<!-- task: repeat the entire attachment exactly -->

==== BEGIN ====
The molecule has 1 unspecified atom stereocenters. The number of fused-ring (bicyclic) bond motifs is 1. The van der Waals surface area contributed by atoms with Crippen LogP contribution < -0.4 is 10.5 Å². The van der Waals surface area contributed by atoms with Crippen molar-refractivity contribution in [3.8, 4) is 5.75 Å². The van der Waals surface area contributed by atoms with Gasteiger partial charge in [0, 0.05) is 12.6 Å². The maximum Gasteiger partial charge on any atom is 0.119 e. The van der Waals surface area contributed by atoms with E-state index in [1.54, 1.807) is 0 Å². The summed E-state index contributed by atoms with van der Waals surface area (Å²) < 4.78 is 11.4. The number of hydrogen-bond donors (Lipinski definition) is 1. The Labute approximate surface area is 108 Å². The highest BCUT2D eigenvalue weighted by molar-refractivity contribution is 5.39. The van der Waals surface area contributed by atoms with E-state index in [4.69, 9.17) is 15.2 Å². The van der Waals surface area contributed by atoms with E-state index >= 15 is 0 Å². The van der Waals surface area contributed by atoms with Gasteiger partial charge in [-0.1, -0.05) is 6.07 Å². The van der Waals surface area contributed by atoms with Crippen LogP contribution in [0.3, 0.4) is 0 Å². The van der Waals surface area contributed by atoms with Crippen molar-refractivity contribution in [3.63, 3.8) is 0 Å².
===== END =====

The molecule has 1 unspecified atom stereocenters. The number of fused-ring (bicyclic) bond motifs is 1. The van der Waals surface area contributed by atoms with Crippen LogP contribution < -0.4 is 10.5 Å². The van der Waals surface area contributed by atoms with Crippen molar-refractivity contribution in [3.8, 4) is 5.75 Å². The van der Waals surface area contributed by atoms with Gasteiger partial charge in [0, 0.05) is 12.6 Å². The maximum Gasteiger partial charge on any atom is 0.119 e. The van der Waals surface area contributed by atoms with E-state index in [1.54, 1.807) is 0 Å². The summed E-state index contributed by atoms with van der Waals surface area (Å²) < 4.78 is 11.4. The number of hydrogen-bond donors (Lipinski definition) is 1. The Labute approximate surface area is 108 Å². The highest BCUT2D eigenvalue weighted by molar-refractivity contribution is 5.39. The van der Waals surface area contributed by atoms with E-state index in [4.69, 9.17) is 15.2 Å². The van der Waals surface area contributed by atoms with E-state index >= 15 is 0 Å². The van der Waals surface area contributed by atoms with Gasteiger partial charge in [-0.1, -0.05) is 6.07 Å². The van der Waals surface area contributed by atoms with Crippen LogP contribution in [0.3, 0.4) is 0 Å². The van der Waals surface area contributed by atoms with Crippen molar-refractivity contribution in [3.63, 3.8) is 0 Å².